Legislation that aims to prevent horse racing fatalities by creating national anti-doping standards is making bipartisan headway in both houses of Congress.

On the same day that Senate Majority Leader Mitch McConnell, R-Ky., and three co-sponsors introduced the Horseracing Integrity and Safety Act, the House Energy and Commerce Committee voted, 46-5, to send H.R. 1754 to the full House.

“Our bill delivers common sense medication and track safety standards that protect America’s horses and jockeys, needed progress that will put this popular and historic sport on track for a strong recovery and a bright future,” says Rep. Paul Tonko, D-N.Y., who sponsored the House bill and whose district includes Saratoga Race Course in Saratoga Springs, N.Y. “Horse racing is more than the sport of kings, it also supports countless jobs and drives vital economic activity in communities all across America.”

The House bill advanced with amendments that matched McConnell’s legislation.

“The Horseracing Integrity and Safety Act … will help protect this sport for the future with uniform, national standards,” McConnell says. “Baseball, football, and other professional sports have a central regulatory authority, and Thoroughbred racing should too.”

The legislation is a response from federal lawmakers after a series of doping scandals and equine racetrack fatalities. It would federally recognize the independent Horseracing Integrity and Safety Authority as an enforcement entity that establishes uniform standards for medication, track safety and testing for performance-enhancing drugs.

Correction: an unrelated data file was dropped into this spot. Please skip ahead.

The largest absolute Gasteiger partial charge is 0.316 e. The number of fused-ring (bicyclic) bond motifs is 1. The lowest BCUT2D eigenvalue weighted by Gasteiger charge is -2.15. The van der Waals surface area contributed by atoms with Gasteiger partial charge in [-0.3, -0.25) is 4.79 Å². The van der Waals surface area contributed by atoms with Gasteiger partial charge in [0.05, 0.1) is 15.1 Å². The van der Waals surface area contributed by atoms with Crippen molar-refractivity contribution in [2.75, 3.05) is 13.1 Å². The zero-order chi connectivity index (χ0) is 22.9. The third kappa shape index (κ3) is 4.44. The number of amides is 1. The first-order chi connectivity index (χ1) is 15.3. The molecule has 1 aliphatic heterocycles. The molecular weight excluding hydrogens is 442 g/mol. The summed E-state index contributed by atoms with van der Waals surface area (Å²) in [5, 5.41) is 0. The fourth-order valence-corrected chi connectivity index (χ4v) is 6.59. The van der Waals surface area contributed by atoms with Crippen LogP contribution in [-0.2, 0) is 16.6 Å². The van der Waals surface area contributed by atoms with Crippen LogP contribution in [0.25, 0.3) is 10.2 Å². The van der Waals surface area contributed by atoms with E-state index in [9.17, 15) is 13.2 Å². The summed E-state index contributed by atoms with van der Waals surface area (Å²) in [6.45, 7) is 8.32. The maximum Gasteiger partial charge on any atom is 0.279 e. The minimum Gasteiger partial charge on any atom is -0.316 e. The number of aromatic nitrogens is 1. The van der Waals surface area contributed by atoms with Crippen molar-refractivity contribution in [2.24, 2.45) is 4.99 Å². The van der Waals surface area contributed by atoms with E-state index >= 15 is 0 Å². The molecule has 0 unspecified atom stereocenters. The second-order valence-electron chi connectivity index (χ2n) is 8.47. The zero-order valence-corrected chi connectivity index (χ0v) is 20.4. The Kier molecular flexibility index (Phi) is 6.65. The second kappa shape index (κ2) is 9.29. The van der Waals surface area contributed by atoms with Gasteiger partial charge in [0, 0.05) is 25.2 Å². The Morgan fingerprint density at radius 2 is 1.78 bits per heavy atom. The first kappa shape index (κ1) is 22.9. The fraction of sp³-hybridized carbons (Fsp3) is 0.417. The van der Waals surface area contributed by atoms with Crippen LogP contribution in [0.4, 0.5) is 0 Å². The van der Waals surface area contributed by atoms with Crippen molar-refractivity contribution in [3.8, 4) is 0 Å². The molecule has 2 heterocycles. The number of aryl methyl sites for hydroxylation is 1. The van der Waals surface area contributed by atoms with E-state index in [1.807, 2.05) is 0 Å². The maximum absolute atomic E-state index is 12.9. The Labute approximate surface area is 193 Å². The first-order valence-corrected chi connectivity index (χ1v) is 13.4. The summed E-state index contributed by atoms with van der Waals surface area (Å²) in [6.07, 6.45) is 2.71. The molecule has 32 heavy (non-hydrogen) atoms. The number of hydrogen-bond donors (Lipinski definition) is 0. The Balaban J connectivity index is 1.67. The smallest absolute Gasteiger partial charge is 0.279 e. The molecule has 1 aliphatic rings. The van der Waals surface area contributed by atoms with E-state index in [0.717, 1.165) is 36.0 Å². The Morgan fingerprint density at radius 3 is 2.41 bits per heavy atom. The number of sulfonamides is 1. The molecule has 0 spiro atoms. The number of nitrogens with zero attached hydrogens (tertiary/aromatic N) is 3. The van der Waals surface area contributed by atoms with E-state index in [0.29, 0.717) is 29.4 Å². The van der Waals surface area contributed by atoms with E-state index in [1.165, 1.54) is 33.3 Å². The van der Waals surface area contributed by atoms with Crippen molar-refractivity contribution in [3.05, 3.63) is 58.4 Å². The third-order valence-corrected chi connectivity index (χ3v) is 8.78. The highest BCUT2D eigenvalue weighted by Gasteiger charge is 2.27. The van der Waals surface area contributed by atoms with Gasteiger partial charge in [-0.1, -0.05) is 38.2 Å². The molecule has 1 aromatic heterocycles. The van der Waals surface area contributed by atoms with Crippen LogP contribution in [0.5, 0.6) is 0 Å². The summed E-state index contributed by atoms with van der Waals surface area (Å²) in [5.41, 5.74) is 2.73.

“I'm pleased to join Leader McConnell in introducing a bill to finally establish uniform, nationwide standards to protect racehorses, jockeys and the integrity of the sport,” says Sen. Dianne Feinstein, a California Democrat who joins Sen. Kirsten Gillibrand (D-N.Y.) and Sen. Martha McSally (R-Ariz.) as lead sponsors. “Given the troubling number of racehorse deaths in recent years, this legislation is a step in the right direction, and I will continue working to ensure that increased safety standards, like those adopted in California, are applied nationally.”

The Humane Society of the United States (HSUS) and the Humane Society Legislative Fund (HSLF) applauded the legislation in a joint blog.

“A big part of the problem has been the lack of clear standards for medications [that] trainers use to mask pain or enhance the performance of horses,” according to the blog that was co-authored by Kitty Block, president and CEO of the HSUS, and Sara Amundson, president of the HSLF. “Racing occurs in 38 states, and unscrupulous owners and trainers can currently move racehorses from one jurisdiction to another with fewer restrictions to continue doping horses and avoid penalties.”

Although the legislation has experienced wide bipartisan support and is endorsed by several Thoroughbred organizations such as Churchill Downs Inc., The Jockey Club, the Breeders Cup and the National Thoroughbred Racing Association, it isn’t sitting well with some in the harness racing industry. The U.S. Trotting Association (USTA) is taking issue with the legislation after the original bill targeted Thoroughbred racing, but amendments have changed its focus.